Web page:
Tory Senedd Member defends Home Secretary at centre of bullying inquiry

Tory Senedd Member defends Home Secretary at centre of bullying inquiry

Earlier this week, the former cabinet secretary Lord Sedwill told MPs the investigation was now "with" the Prime Minister, who had discussed it with his independent adviser on ministers' interests, Sir Alex Allan.

Cummings left Downing Street last week and the prime minister grapples with divisions in his ruling Conservative Party over his COVID-19 policies.

Health Secretary Matt Hancock told the BBC that she was an "excellent Home Secretary" who had "been nothing but courteous and kind in all the dealings I've had with her".

A UK Government statement released said: "The prime minister notes Sir Alex's advice that numerous concerns now raised were not raised at the time and that the home secretary was unaware of the impact that she had".

Cabinet ministers found to have breached the ministerial code are generally expected to resign.

It added Mr Johnson is "reassured" that Ms Patel is "sorry for inadvertently upsetting those with whom she was working". It said her behaviour met the definition of bullying, though it may have been unintentional.

Publication of the investigation's findings has been delayed for months by Prime Minister Boris Johnson's office.

The Ministerial Code says that "harassing, bullying or other inappropriate or discriminating behaviour wherever it takes place is not consistent with the Ministerial Code".

He added: "My advice is that the Home Secretary has not consistently met the high standards required by the Ministerial Code of treating her civil servants with consideration and respect".

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But a spokesperson for Patel said that she has always denied the allegations and that there were never any formal complaints made against the Home Secretary.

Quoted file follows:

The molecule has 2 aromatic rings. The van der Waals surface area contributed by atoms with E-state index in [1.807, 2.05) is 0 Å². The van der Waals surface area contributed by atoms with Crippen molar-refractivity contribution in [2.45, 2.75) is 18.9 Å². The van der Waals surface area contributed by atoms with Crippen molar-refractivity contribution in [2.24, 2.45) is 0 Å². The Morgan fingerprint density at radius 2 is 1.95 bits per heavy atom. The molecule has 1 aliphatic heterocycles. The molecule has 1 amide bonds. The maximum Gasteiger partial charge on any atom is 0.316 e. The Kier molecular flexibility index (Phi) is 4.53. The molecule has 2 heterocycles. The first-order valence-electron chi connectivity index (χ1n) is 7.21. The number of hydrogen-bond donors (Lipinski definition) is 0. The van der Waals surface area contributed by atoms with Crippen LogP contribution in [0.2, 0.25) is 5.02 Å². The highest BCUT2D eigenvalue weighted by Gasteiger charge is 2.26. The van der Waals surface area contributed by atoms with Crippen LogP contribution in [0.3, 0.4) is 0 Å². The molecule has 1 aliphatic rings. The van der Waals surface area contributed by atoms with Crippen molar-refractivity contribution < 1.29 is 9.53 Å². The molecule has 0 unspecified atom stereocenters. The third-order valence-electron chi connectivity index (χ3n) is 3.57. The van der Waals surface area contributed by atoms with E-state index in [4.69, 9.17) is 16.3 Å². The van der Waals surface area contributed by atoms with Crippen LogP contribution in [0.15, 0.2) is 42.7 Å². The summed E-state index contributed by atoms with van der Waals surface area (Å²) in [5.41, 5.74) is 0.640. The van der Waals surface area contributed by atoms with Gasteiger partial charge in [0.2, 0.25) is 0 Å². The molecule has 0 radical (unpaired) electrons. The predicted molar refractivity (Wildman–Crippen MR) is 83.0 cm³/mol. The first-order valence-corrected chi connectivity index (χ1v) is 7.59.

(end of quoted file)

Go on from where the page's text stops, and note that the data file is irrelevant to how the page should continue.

She said: "I am sorry that my behaviour in the past has upset people".

He said: "It is hard to imagine another workplace in the United Kingdom where this behaviour would be condoned by those at the top".

He was also said to have criticised some Home Office officials for a lack of flexibility in taking her directions and a failure to give her better feedback. The Government should be setting an example.

It has also emerged that an official in the Department for Work and Pensions had received a £25,000 payout after she alleged that she had been bullied by then-employment minister Patel in 2015. Instead, it is one rule for Boris Johnson and his friends, another for everyone else. "Yet when one of his own ministers is found to have bullied their staff he ignores the damning report sat on his desk and instead protects them".

Dave Penman, general secretary of senior civil servants' union the FDA, said Mr Johnson's actions had undermined confidence in the whole process.

The Times newspaper claimed multiple sources inside the Home Office accused Ms Patel of "bullying" and "belittling" officials in meetings and creating an "atmosphere of fear".

Ms Patel has expressed concern at the "false" claims, and allies have described her as a "demanding" boss but not a bully.

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